I have often wondered if it would be possible to unplug my fridge at night when I know for certain that no one will need to open it for eight hours. Would the unit keep in the cold if the doors remained closed?

The short answer is no, says LeeAnne Jackson, health science policy advisor at FDA's Center for Food Safety and Applied Nutrition. "Refrigerators should be maintained at a constant temperature setting at 40 degrees Fahrenheit or below," writes Jackson in an email. "Numerous foods in your refrigerator might have bacteria on them, and the cold temperature inhibits the bacteria from multiplying (or at least slows it down). If the food warms up, the bacteria will reach harmful levels faster." For this reason, the USDA recommends that food left in an unplugged, unopened fridge for more than four hours be tossed. (Frozen items left in a full freezer stay good for two days; in a half full freezer it's more like 24 hours.)

And even if you're willing to risk spoiling your food (or you only keep in your fridge food that can withstand higher temperatures), the energy savings aren't significant, since "if the refrigerator is unplugged more energy will be used to cool the refrigerator back down to 40 degrees Fahrenheit than if the refrigerator simply maintains the temperature at 40 degrees," says Jackson.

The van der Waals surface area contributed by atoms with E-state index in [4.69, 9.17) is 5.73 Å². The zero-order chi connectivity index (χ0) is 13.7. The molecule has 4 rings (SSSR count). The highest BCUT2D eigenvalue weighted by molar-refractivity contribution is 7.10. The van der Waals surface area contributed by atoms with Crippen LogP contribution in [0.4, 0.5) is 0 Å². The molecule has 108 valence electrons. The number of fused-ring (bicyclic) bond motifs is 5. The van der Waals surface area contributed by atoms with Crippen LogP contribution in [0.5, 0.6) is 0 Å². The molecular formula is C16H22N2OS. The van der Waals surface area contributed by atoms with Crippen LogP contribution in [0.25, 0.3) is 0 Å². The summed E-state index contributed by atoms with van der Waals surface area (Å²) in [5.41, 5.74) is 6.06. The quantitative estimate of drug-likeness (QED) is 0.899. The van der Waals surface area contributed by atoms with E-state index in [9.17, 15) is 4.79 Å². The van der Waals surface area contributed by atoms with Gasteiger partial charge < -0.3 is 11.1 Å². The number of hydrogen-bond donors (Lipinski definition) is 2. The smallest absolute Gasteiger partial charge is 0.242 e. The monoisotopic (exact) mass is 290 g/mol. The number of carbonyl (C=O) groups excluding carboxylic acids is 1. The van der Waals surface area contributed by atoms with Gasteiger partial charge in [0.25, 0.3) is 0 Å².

Bruce Nordman, an energy efficiency researcher at the Lawrence Berkeley National Laboratory, basically agrees with Jackson. "You do use energy to go back to the original temperature, but should save some with the higher temperature," he says. "However, the savings are strictly proportional to the amount of time at the higher average temperature, so you only save a lot if the temperature goes way up." Which, of course, you wouldn't want it to, given the bacteria problem.

Want to save energy in your fridge? Here are six top tips for maximizing the efficiency of your refrigerator, from the American Council for an Energy-Efficient Economy.

Got a burning eco-quandary? Submit it to econundrums@motherjones.com. Get all your green questions answered by visiting Econundrums on Facebook here.